It is true, affliction is a harsh instructor, and its lessons hard, like those of a severe schoolmaster: yet we learn thereby most needful lessons.
The heart that God breaks with affliction's stroke,
And know above how good thy teachings were;
Thus we think it is made plain how "happy is the man whom God correcteth, for whom the Lord loveth he chasteneth, and Scourgeth every son whom he receiveth." "As many as I love I rebuke and chasten." "It is good for me that I have been afflicted, that I might learn thy statutes."
III. We are then ready for our third inquiry, or a particular consideration of the statutes of God that are learned by affliction. "That I might learn thy statutes."
1. One of the statutes plainly taught by affliction is, that God uses trials as a medicine, to correct the distempers, and cure the spiritual maladies of his children. Very many forms of the great moral disease of sin there are to be treated, often malignant, chronic, and deadly. Sometimes there are dreadful ulcers and plagues of the moral being so deep that they can only be eradicated by the knife and caustic of a Divine surgery; and these God has to use with us, although, of course, while really corrective and friendly, they cannot but give pain, the much talkedof discovery of painless surgery not yet having been introduced. into the kingdom of grace.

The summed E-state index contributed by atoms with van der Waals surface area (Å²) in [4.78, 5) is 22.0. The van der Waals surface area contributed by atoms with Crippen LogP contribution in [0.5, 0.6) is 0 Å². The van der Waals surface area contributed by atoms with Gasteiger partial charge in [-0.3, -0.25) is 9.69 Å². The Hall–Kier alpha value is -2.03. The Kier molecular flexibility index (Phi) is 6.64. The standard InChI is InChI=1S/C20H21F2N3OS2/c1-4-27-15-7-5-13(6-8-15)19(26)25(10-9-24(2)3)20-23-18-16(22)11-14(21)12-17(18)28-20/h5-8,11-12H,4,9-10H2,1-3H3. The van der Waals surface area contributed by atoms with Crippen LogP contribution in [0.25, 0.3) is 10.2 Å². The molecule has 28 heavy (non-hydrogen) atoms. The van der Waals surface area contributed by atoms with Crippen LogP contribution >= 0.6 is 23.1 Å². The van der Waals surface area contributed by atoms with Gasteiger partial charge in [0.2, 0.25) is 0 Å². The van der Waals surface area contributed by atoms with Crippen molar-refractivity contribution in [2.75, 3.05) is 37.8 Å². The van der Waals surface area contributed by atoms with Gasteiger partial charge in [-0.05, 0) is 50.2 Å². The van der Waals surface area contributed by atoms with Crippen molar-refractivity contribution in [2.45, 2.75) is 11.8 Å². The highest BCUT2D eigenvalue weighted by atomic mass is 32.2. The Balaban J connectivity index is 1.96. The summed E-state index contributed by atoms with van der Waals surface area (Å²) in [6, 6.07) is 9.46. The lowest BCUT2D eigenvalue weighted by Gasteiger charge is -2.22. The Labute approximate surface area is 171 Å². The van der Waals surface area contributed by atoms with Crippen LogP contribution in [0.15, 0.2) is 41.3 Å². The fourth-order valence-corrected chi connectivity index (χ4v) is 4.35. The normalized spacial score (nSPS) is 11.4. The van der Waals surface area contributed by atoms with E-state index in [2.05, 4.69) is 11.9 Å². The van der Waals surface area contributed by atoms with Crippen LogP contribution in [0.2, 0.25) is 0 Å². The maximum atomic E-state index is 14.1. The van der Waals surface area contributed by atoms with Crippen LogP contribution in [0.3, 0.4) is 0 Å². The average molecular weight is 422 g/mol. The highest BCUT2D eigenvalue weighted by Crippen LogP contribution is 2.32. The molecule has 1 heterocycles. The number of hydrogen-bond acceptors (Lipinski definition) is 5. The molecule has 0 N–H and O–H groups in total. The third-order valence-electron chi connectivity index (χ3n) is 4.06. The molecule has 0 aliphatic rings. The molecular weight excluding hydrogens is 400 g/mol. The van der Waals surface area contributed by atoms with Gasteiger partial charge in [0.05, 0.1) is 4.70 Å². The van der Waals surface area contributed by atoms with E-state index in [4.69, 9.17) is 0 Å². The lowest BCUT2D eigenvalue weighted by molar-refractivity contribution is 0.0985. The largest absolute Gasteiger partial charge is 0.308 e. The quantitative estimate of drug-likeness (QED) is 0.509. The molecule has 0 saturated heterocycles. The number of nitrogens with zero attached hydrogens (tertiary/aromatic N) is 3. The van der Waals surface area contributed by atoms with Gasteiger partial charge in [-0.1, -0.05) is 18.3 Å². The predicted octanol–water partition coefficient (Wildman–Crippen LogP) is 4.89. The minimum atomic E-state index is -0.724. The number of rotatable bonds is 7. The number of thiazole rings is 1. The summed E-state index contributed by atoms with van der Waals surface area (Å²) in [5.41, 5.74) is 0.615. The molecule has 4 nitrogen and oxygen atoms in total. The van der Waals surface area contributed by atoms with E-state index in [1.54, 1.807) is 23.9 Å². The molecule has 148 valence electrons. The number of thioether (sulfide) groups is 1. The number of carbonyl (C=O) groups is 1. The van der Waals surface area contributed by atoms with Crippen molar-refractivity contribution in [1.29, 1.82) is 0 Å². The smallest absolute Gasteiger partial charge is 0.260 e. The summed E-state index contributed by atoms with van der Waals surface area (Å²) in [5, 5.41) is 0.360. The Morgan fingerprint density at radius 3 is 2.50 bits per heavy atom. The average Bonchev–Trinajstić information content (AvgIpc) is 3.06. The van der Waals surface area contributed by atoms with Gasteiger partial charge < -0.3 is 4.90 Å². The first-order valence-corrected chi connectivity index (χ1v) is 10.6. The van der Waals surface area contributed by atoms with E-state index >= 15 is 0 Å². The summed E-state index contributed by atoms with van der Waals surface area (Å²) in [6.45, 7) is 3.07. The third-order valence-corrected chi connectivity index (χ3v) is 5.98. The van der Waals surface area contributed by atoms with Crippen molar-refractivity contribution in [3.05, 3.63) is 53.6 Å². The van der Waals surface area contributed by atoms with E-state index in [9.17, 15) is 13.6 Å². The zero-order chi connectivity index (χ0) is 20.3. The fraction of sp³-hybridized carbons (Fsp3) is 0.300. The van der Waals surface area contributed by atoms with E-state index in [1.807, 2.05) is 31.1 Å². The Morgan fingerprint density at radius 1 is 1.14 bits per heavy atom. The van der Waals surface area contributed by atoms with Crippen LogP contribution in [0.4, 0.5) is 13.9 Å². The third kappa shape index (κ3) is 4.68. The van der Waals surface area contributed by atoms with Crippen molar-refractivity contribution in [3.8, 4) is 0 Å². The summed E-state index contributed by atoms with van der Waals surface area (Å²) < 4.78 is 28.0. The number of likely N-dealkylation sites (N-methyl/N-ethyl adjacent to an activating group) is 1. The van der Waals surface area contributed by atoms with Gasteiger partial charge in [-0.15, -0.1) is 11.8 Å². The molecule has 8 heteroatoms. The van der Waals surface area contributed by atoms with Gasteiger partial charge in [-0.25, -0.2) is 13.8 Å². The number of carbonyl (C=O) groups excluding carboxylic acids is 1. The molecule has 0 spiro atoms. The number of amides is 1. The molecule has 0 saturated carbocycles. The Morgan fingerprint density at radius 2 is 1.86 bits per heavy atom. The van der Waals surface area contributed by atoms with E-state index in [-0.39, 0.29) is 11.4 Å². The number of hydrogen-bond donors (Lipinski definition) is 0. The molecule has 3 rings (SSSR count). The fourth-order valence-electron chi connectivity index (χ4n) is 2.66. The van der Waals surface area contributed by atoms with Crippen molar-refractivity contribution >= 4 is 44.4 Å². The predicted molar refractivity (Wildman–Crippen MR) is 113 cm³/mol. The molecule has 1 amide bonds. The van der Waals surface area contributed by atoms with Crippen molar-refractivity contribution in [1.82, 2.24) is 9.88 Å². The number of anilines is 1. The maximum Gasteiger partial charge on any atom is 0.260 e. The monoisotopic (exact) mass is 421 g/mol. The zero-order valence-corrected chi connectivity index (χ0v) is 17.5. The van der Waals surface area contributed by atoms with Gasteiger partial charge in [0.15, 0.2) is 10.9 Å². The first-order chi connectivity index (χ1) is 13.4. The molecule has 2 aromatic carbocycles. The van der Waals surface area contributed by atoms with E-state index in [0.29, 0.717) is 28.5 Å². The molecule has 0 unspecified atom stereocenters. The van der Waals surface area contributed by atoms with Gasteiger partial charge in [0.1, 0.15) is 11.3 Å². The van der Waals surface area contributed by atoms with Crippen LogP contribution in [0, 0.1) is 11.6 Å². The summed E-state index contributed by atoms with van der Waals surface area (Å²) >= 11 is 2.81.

It is the nature of almost all medicines and operations that are really effective, to be distasteful and repulsive in taking them; and they excite and produce an impression upon the system, just in proportion to their own strength and the violence of the disease to be subdued. A slight affection or derangement of the health is alleviated and removed by a gentle medicine; but a very strong disease, such as sin often is, can be overcome only by the most powerful remedies. Now in order to cure the distempers and correct the bad humors and vicious habits of his children, God will use such remedies in the form of trials, painful though they be in the immediate application. Hence a good man in affliction may be regarded as a patient under treatment for a cure by the best of physicians; and we can but congratulate him, though the operation may be severe. That is best for a man which keeps his soul near to God, and teaches him the need of watchfulness, and the importance of keeping his armor on, and his shield up, and his sword drawn.